When a tension is imparted in the direction of the radius vector of the elastic member 11 as shown in FIG. 2A, the variation in the gradient A of the refractive index is greater than the variation in the length d, but when a tension or pressure is imparted in the axial direction of the elastic member 11, the variation in the length d causes a variation in the refractive power.

The simplest method of correcting the influence of the secondary surface deformation is to use the so-called liquid immersion method, that is, the elasic member 11 may be immersed in a liquid having the same refractive index as the refractive index of the elastic member. If this is done, the influence of the surface deformation can be greatly reduced although it cannot be completely eliminated, because the elastic member 11 has a non-uniform distribution of refractive index.

Referring to FIG. 3 which is a cross-sectional view of a first embodiment of the present invention, reference numeral 21 designates the aforedescribed elastic member in which the distribution of refractive index is pre-formed, and reference numeral 22 denotes a cylindrical piezo element surrounding the elastic member 21. By applying a voltage to the piezo element 22, the inner diameter thereof can be varied. For example, when the inner diameter of the piezo element has become smaller, the surface 23 of the elastic member 21 which lies at the open end of the cylindrical piezo element become more convex than shown and, if the distribution of refractive index pre-formed in the elastic member 21 as previously described has a positive refractive power, the positive refractive power becomes stronger and the refractive power is greatly varied as a whole.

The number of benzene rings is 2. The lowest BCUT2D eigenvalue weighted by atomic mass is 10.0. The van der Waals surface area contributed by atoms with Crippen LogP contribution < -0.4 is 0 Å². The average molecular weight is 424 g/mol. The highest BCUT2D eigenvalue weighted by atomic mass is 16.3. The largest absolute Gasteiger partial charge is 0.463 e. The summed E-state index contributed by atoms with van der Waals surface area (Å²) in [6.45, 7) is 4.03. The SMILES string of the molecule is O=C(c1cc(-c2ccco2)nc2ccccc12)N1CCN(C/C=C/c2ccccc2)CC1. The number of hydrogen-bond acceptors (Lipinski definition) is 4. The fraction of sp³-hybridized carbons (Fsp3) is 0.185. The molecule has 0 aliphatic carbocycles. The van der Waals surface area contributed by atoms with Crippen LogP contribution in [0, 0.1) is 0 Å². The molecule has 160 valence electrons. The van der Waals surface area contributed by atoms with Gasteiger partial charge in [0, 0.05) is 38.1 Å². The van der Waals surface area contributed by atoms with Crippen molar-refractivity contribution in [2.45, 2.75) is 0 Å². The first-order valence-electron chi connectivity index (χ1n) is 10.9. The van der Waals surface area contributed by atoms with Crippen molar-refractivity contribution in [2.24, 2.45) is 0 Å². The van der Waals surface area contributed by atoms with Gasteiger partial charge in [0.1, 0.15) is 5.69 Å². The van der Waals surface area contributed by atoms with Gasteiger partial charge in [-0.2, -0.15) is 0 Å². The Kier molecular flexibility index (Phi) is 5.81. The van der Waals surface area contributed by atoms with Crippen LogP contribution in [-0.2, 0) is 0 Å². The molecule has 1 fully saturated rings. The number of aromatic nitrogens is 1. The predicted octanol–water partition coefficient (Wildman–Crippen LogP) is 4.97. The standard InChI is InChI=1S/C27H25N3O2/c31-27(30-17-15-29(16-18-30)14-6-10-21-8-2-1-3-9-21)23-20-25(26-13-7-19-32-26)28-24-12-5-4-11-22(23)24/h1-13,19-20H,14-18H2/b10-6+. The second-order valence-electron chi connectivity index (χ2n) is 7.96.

Referring to FIG. 4 which is a cross-sectional view of a second embodiment of the present invention, the aforedescribed elastic member 31 in which the refractive power is pre-formed has its opposite ends adhesively secured to two glass plates 33 and 34. Reference numeral 36 designates a cylindrical container. The glass plate 34 is fixed to the container 36, and the glass plate 33 is movable along the inner wall of the container 36 with a ring-like ferromagnetic member 35 adhesively secured to the glass plate 33. Reference numberal 37 denotes a coil forming an electromagnet.

When a current flows to the coil 37, the gradient of the magnetic field in the vicinity of the ferromagnetic member 35 is varied in accordance with the amount of the current, and the ferromagnetic member 35 and the glass plate 33 are both moved to the left and right in the plane of the drawing sheet. By such movement of the glass plate 33, deformation can be imparted to the elastic member 31 to thereby vary the refractive power thereof. Other means for imparting deformation to the elastic member may be any means such as mechanical means such as a screw or a cam, a stepping motor, or volume variation such as thermal expansion or the like.